One picturesque afternoon in Ann Arbor, Michigan, Sheldon Davis, Guardian Industries’ vice president of research and technology, took a stroll with Alex Sobolev, a Guardian industrial designer, through the city’s bustling downtown area adjacent to the University of Michigan. As birds chirped, squawked, and flitted between trees and buildings, Sobolev described a widespread – but virtually invisible – architectural issue that has affected not only urban skyscrapers but also more low-slung buildings in rural and suburban areas.
For humans, glass can be a beautiful thing, from the homes where we live to the buildings where we work to the public spaces where we congregate. For birds, Sobolev explained, it can be an unseen and lethal obstacle. The usual cause: a combination of artificial light and large glass windows that reflect trees or sky.
“One of the interesting challenges is that much of the attention goes to cities, especially around skyscrapers, but the problem that can lead to the greatest impact is usually low-rises in not fully urbanized areas where you still have a lot of habitat around that animals are going to fly through and pass through,” Sobolev said.
Translating between groups and species
For Sobolev, an active bird-watcher with a background in design, it became a personal mission that transformed itself into a broad effort for many teams across the company.
“One of the very challenging things in this issue is that no one speaks each other’s language. So, you have physicists who have to meet the aesthetic needs of architects,” he explained. “You have both of those groups who have to communicate with a non-human species in a way that they’ll understand and will be meaningful to them. And then you have an advocacy community who does not speak industry at all.”
It’s a pressing issue for scientists and industry alike. Researchers with Smithsonian and U.S. Fish and Wildlife Service found that an estimated 600 million migratory birds across the United States die after hitting high-rise structures every year. Other studies estimate that number could be closer to 1 billion across North America – and that does not even consider the number of native birds affected.
“Before we embarked on this project, we wouldn’t have guessed that there were as many collisions. We started talking about it more and it raised our awareness,” Davis said. “It really created a passion on the team to solve the problem and to do the right thing.”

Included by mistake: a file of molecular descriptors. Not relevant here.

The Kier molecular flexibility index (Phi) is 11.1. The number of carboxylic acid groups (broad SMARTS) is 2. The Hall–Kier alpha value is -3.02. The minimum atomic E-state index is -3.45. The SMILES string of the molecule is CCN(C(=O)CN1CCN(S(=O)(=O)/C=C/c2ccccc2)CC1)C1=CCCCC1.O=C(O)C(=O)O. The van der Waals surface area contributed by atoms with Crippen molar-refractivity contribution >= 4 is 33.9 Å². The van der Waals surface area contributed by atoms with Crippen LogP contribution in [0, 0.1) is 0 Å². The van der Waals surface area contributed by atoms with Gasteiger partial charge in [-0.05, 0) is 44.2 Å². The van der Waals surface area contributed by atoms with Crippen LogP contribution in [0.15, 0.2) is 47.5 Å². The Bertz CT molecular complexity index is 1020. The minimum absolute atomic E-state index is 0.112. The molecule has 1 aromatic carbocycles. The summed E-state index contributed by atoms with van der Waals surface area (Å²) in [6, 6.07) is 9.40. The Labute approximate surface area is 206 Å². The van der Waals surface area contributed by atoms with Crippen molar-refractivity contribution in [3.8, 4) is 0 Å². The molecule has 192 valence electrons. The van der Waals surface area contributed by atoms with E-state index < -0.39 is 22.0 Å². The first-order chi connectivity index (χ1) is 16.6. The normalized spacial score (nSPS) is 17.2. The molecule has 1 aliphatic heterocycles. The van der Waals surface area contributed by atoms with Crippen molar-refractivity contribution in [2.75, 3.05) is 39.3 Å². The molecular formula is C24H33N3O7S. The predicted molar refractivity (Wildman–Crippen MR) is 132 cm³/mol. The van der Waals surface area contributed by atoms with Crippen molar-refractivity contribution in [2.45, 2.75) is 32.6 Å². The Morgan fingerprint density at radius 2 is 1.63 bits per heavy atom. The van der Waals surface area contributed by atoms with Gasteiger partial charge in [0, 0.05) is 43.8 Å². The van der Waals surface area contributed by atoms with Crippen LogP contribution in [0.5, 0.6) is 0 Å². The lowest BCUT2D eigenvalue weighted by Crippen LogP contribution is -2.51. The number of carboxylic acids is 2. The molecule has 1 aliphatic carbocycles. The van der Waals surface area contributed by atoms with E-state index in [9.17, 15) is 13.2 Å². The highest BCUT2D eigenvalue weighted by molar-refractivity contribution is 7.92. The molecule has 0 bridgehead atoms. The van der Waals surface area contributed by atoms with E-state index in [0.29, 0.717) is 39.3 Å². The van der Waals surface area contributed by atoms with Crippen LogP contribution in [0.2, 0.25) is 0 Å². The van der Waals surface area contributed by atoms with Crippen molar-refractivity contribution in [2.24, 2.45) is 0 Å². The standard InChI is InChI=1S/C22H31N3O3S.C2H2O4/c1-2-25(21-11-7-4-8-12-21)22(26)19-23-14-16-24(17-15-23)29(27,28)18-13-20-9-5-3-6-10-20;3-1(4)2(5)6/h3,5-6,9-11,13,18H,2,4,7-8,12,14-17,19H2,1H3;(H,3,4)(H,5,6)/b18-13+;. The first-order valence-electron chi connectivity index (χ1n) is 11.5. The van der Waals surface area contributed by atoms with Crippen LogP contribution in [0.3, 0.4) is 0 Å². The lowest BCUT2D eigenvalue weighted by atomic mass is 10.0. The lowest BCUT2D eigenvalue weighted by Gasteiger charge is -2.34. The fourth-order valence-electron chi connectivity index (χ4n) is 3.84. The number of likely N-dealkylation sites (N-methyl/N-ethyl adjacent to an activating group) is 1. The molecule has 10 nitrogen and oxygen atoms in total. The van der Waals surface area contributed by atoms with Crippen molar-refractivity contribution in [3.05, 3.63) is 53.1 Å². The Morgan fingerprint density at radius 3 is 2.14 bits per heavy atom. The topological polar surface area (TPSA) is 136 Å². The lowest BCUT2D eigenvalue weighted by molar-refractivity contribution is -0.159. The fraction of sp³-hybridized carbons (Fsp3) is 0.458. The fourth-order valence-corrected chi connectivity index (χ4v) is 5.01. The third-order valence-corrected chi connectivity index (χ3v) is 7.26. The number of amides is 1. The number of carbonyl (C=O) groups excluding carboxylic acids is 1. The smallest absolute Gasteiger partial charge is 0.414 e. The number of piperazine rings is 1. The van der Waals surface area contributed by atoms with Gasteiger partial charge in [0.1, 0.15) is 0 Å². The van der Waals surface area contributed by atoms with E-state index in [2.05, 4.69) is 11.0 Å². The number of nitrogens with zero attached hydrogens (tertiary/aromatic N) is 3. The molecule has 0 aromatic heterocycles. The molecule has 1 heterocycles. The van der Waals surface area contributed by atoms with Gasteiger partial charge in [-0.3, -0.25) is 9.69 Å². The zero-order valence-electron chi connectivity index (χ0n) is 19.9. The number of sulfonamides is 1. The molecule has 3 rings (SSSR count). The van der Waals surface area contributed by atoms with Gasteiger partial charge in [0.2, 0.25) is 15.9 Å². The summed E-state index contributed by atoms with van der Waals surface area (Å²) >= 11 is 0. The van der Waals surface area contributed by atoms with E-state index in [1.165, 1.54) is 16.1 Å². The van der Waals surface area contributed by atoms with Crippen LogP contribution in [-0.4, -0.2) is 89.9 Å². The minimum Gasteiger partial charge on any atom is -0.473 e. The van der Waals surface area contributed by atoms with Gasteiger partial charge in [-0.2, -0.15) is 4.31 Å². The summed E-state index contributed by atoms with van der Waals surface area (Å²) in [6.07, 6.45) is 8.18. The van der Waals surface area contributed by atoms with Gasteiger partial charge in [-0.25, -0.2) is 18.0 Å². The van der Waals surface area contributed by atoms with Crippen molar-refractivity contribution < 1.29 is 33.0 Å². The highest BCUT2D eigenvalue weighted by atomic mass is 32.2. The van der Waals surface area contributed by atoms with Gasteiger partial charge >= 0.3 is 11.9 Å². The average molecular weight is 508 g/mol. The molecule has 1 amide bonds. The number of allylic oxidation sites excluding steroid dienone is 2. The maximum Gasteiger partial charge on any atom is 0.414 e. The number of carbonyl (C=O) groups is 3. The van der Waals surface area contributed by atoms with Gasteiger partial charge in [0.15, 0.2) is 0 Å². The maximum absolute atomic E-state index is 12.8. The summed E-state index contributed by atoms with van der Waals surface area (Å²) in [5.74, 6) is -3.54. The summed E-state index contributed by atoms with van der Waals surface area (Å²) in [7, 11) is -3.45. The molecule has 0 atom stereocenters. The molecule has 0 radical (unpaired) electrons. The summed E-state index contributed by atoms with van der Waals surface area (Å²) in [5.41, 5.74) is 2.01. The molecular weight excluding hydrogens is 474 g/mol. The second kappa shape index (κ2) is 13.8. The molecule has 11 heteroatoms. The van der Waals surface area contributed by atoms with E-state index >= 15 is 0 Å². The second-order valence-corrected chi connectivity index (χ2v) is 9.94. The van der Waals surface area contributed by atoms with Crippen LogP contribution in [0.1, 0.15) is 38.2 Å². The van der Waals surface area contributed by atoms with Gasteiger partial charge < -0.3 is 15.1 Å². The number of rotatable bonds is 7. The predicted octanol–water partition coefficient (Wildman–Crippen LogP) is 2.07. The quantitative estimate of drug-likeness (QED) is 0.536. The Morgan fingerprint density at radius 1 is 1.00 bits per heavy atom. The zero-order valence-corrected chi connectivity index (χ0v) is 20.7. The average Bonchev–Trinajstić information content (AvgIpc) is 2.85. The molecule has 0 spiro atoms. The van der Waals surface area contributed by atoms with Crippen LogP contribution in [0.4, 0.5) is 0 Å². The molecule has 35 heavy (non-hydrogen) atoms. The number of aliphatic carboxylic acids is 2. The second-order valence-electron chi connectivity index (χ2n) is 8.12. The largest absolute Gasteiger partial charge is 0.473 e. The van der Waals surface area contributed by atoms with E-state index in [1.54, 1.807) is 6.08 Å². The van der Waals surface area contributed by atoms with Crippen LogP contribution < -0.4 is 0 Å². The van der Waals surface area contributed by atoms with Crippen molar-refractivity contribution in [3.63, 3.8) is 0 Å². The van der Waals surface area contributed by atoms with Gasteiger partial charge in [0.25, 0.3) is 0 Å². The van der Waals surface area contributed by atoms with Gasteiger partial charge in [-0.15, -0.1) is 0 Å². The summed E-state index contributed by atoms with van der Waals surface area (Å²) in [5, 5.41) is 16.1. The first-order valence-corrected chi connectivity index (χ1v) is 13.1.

Developing a solution
Engineers with Guardian Glass – a subsidiary of Guardian Industries, a Koch company – partnered with architects, industry groups, and the American Bird Conservancy (ABC), a nonprofit organization dedicated to conserving native birds and their habitats, to develop a high-performance glass that reduces bird strikes – new Guardian Bird1st™ glass. It works by breaking up reflectivity with high contrast ultraviolet stripes that birds can see but are barely visible to the human eye.
Guardian determined the effectiveness of the bird-friendly glass in three ways: ABC’s test tunnel; a field test pioneered by Daniel Klem Jr., Sarkis Acopian Professor of Ornithology and Conservation Biology at Muhlenberg College that sees how birds and other wildlife react to the glass in nature; and monitoring before and after installation with retrofit studies. It’s an iterative process that Sobolev and his team view as critically important to ensuring a quality product.
“What’s interesting about the bird issue is that you’re dealing with a non-human stakeholder and so the ways that you communicate with this creature are going to be different than with a human. The tools that birds use to understand the world are dramatically different than what we use. That part of it is an interesting challenge for my own discipline,” Sobolev said. “On top of it, I’ve loved nature all my life.”
That passion from Sobolev and others, combined with greater business interests and more news headlines about the growing problem in urban areas, spurred action at Guardian and beyond. “We want to make sure every Guardian Bird1st™ glass product we launch is more effective in preventing bird collisions with buildings,” Davis said.
Bryan Lenz, who manages ABC’s bird collisions mitigation campaign, emphasized the importance of collaboration between industry and environmental groups. “If private businesses aren't interested in this, nothing is ever going to happen because the conservation world is not going to be out actually making products to solve this issue,” Lenz said.
Through its partnership with the Insulating Glass Manufacturers Alliance (IGMA), Guardian facilitated discussions between the ABC and IGMA to raise awareness about the need for more innovation and testing to find solutions. These efforts are just the first step toward creating and implementing bird-friendly glass solutions that work for everybody – and every bird. “Engaging with any organization that champions an issue that impacts our environment and our industry is vital,” said IGMA executive director, Margaret Webb, noting that their testing expertise benefits manufacturers. “It’s a win-win relationship.”
The effort is working, said Christine Sheppard, ABC’s bird collisions campaign director, because partners in government, industry, and architecture are willing to adapt.
The architecture world is taking notice, too, as Bird1st™ has already received several awards upon its launch, including recognition from Architectural Record, Architect magazine, The Architect’s Newspaper, and Architectural Products magazine.
“We’re showing [people] that you don’t have to have buildings that look like bunkers or an ugly glass box; you can have a bird-friendly glass box. Architects don’t have to give up their artistic freedom. Planning departments don’t have to add tons of people in order to administer this sort of stuff,” Sheppard said.
For humans and birds alike, that’s a crystal-clear solution.